“One of the primary goals of CAP is to connect young people to opportunities for higher education,” said CAP director Glenna Avila. “Thanks to this groundbreaking gift, CAP students who matriculate to CalArts will receive scholarship support. They’ll gain access to the highest quality arts education and continue developing skills acquired in CAP programs. The CAP legacy comes full circle when former CAP students at CalArts become CAP teachers and impart their knowledge to the next generation of young artists in the program.”
Last year, 7,476 students in 53 different neighborhoods throughout Los Angeles participated in CAP programs—collaborating with 43 partner organizations to provide elementary, middle and high school age youth in underserved communities with rigorous arts education programs.
In keeping with a longstanding commitment to recruiting an economically and culturally diverse student body with admission based solely on merit, CalArts relies heavily on scholarship funds to attract and retain CAP students. Currently, 15 former CAP students are enrolled at CalArts in programs including experimental animation, character animation and film/video. Support from The Eisner Foundation will enable CalArts to admit more CAP participants and other underprivileged students to these new media programs. Thanks to the Foundation’s gift, by 2012, CalArts plans to have at least 25 former CAP and other low income students studying new media at CalArts--an increase of 66% over current figures.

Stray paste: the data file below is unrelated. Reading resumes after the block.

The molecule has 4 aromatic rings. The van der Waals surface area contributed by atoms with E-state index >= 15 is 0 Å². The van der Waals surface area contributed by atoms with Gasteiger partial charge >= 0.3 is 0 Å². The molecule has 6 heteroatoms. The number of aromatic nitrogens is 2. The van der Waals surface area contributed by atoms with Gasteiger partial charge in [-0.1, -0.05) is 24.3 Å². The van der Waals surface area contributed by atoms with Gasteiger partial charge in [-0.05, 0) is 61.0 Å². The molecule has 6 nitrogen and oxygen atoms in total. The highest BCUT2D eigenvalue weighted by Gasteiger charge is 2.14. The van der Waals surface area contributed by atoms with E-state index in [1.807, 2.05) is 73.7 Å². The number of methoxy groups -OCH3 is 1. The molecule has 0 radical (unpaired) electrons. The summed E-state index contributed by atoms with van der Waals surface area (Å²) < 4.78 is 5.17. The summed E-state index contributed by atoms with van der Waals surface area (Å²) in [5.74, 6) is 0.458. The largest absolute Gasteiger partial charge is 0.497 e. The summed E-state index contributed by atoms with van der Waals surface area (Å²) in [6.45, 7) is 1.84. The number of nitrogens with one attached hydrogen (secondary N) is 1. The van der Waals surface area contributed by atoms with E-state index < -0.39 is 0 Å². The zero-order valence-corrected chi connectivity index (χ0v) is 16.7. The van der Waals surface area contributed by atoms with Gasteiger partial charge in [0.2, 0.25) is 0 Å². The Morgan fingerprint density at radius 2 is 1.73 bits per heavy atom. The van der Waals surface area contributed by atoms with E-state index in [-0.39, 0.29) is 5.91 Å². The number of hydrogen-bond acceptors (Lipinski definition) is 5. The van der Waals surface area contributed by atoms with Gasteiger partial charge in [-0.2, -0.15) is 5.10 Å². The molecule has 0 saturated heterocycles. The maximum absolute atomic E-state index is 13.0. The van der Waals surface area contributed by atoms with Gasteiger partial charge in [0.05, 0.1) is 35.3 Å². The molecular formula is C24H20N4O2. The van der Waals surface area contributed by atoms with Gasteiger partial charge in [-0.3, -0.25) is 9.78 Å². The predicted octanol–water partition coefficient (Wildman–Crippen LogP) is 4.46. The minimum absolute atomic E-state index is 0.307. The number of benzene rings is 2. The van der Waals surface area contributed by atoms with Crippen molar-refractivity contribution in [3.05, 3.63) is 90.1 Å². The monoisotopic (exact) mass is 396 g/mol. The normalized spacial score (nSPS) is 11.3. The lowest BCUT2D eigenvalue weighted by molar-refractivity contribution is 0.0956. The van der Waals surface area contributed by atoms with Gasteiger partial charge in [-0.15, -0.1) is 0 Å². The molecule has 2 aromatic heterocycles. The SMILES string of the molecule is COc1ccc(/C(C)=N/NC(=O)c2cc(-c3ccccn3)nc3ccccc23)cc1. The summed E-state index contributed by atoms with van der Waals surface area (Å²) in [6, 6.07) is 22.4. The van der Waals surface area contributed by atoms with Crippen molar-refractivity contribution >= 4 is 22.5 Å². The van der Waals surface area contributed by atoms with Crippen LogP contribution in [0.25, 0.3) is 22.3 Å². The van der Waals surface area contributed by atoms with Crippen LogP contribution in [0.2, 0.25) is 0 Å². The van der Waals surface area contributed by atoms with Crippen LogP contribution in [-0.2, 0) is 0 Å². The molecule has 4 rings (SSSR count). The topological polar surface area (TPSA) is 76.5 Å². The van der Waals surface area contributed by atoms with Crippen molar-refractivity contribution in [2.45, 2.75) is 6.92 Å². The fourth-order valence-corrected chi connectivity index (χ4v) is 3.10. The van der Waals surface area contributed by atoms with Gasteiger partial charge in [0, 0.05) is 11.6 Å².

The Eisner Foundation grant ensures that CAP can adapt as new media evolves. CAP offers a range of programs in new media and digital arts taught by CalArts’ faculty and student artists whose work is at the leading edge of their fields. Its programs in animation, digital and media arts, and film/video give participants the opportunity to acquire skills through intensive, hands-on art making. Operating support from the Foundation will allow CAP to continue providing new media programming for more than 750 students each year.